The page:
Social participation of children with intellectual disabilities in inclusive sport: Practical implications for physical education.

  • Christoffer Klenk Institute of Sport Science, University of Bern, Switzerland
  • Max Blaise Institute of Education, University of Bern, Switzerland
  • Thierry Schluchter PH Bern, Switzerland
Keywords: sport participation, sport behaviour, social determinants, structural factors, diversity management


The UN-CRPD has improved inclusion in sport for people with intellectual disabilities, yet this group remains marginalized and faces discrimination and exclusion in sport (Steiger et al., 2021). Although research in this area has increased, there is little empirical evidence of the effectiveness of inclusive settings or of factors that promote success. This study aims to analyse the social participation of children with intellectual disabilities in mainstream schooling and club sports, and the factors influencing this participation. This knowledge is key to the development of effective social participation of people with intellectual disabilities in inclusive schools and sports clubs.

Applying the framework of Koster et al. (2009), a sample of 1,884 students (132 with intellectual disabilities) from 109 school classes (3rd to 6th grade) in 13 Swiss German-speaking cantons completed a standardised questionnaire composed of established instruments.

Multi-level analysis reveals that the level of social participation depends on experienced social contacts and interactions, established relationships, and received social acceptance and perception. The overall effectiveness of participation of those with intellectual disabilities is consistently lower than that of non-disabled peers. Nevertheless, cases with high levels of participation were also observed. Influential factors are at a structural level, such as the design of lessons, trainer and teacher competencies, group climate, school and club conditions, as well as at an individual level such as children and trainer attitudes and competencies.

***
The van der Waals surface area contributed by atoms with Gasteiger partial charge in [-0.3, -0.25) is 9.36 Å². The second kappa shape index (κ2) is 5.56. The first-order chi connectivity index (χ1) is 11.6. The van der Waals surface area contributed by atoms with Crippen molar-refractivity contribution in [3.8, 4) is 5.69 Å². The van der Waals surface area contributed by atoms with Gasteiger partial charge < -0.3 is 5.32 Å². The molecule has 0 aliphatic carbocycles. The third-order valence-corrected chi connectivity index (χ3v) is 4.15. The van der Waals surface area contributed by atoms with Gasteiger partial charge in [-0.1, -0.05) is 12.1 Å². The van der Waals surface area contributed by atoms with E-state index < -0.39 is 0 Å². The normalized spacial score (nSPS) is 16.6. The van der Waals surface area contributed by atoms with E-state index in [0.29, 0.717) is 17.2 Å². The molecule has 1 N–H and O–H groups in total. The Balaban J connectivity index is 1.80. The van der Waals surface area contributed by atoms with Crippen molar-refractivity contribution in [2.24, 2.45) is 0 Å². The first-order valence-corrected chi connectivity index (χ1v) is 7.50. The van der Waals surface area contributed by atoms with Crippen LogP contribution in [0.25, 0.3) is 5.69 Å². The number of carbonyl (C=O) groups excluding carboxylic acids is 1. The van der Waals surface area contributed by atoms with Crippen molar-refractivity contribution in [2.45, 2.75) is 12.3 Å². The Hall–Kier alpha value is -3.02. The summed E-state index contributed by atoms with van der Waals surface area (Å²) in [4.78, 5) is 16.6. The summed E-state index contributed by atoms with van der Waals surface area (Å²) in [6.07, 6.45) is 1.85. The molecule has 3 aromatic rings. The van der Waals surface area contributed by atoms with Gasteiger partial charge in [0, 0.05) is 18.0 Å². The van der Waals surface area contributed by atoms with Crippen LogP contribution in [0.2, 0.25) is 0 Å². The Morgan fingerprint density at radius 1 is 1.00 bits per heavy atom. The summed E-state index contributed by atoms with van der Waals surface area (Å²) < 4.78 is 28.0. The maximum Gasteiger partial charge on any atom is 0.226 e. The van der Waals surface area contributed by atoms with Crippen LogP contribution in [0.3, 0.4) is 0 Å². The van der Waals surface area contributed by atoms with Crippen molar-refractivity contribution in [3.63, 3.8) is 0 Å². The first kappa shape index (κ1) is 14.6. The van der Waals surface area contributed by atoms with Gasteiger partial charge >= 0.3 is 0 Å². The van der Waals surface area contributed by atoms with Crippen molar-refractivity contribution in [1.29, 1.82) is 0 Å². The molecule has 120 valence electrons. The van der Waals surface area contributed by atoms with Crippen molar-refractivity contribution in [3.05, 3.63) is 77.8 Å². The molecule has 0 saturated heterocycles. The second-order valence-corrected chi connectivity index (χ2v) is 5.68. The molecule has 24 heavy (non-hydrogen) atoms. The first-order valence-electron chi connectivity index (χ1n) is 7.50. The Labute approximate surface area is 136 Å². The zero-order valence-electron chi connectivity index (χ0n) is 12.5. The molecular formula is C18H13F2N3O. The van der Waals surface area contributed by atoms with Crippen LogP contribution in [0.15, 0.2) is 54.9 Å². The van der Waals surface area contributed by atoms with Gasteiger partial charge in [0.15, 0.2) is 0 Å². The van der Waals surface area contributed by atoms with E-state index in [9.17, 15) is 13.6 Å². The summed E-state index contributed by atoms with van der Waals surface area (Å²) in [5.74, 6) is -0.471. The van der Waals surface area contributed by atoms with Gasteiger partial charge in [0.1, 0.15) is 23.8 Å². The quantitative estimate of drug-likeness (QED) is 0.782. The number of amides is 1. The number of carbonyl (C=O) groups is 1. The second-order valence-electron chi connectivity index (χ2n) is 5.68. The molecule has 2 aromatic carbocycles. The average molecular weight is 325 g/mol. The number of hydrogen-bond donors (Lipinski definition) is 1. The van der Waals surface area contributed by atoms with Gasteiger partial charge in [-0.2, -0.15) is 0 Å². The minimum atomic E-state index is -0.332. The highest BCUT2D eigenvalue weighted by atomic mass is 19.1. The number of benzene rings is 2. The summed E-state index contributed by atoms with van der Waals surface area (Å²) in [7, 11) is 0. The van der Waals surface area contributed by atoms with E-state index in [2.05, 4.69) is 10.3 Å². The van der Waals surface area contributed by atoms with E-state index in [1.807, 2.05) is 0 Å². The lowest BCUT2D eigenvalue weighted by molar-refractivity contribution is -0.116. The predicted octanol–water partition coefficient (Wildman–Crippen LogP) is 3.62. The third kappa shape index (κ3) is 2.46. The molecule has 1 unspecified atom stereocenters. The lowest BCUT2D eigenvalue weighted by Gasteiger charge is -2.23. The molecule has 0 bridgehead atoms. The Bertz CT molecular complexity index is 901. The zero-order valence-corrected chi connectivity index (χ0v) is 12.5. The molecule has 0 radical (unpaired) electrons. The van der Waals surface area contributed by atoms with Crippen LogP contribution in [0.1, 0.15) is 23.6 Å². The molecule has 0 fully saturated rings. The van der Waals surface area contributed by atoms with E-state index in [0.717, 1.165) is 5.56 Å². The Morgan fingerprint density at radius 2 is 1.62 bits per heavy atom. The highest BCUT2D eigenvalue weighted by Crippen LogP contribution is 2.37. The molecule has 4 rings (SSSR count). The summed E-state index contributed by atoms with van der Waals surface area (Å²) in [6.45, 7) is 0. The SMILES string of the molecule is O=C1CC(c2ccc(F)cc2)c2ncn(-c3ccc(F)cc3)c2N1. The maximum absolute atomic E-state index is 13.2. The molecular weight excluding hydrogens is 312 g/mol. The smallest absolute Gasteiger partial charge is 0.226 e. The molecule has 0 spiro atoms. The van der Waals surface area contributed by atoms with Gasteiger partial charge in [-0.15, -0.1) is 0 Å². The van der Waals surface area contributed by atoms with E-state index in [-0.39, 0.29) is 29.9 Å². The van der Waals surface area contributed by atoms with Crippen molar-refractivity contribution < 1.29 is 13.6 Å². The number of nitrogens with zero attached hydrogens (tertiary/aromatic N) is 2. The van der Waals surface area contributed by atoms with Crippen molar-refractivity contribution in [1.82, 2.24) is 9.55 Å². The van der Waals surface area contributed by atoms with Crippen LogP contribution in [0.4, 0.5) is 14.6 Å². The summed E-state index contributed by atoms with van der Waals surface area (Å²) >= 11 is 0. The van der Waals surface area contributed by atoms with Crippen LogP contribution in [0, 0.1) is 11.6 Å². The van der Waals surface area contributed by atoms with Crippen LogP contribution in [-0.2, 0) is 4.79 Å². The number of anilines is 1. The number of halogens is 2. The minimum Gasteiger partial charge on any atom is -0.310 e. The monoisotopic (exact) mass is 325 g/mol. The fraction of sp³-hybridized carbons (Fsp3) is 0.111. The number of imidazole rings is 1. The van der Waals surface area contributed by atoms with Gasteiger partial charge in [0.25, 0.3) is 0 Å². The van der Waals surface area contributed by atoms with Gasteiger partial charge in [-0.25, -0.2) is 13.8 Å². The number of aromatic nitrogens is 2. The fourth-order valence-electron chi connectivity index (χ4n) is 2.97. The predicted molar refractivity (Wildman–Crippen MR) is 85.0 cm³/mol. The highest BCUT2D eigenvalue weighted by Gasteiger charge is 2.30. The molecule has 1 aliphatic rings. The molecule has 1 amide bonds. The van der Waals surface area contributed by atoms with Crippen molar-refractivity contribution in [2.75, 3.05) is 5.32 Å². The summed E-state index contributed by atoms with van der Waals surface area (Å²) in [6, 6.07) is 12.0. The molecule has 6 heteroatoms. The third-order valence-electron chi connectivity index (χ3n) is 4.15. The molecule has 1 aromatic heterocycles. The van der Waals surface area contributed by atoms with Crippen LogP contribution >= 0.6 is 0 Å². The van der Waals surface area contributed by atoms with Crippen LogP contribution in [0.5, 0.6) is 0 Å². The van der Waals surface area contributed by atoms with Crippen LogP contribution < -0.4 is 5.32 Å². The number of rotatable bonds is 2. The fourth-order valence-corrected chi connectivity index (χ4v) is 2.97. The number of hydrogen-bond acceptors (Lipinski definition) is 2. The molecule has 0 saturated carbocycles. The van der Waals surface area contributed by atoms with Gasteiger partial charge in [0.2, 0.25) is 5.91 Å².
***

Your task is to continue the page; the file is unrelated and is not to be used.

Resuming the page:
Specific understanding of these factors supports practitioners to more effectively develop inclusive sport settings. Good practice that actively promotes inclusion in physical education classes includes individualization measures at various levels such as task difficulty and duration, individual assistance, and the use of adapted learning materials. These measures all aim to deepen student participation according to individual competencies.


Koster, M., Nakken, H., Pijl, S. J., & van Houten, E. (2009). Being part of the peer group: A literature study focusing on the social dimension of inclusion in education. International Journal of Inclusive Education, 13(2), 117–140.

Steiger, A., Mumenthaler, F., & Nagel, S. (2021). Friendships in integrative settings: Network analyses in organized sports and a comparison with school. International journal of environmental research and public health 18(12).

How to Cite
Klenk, C., Blaise, M., & Schluchter, T. (2023). Social participation of children with intellectual disabilities in inclusive sport: Practical implications for physical education. Current Issues in Sport Science (CISS), 8(2), 048.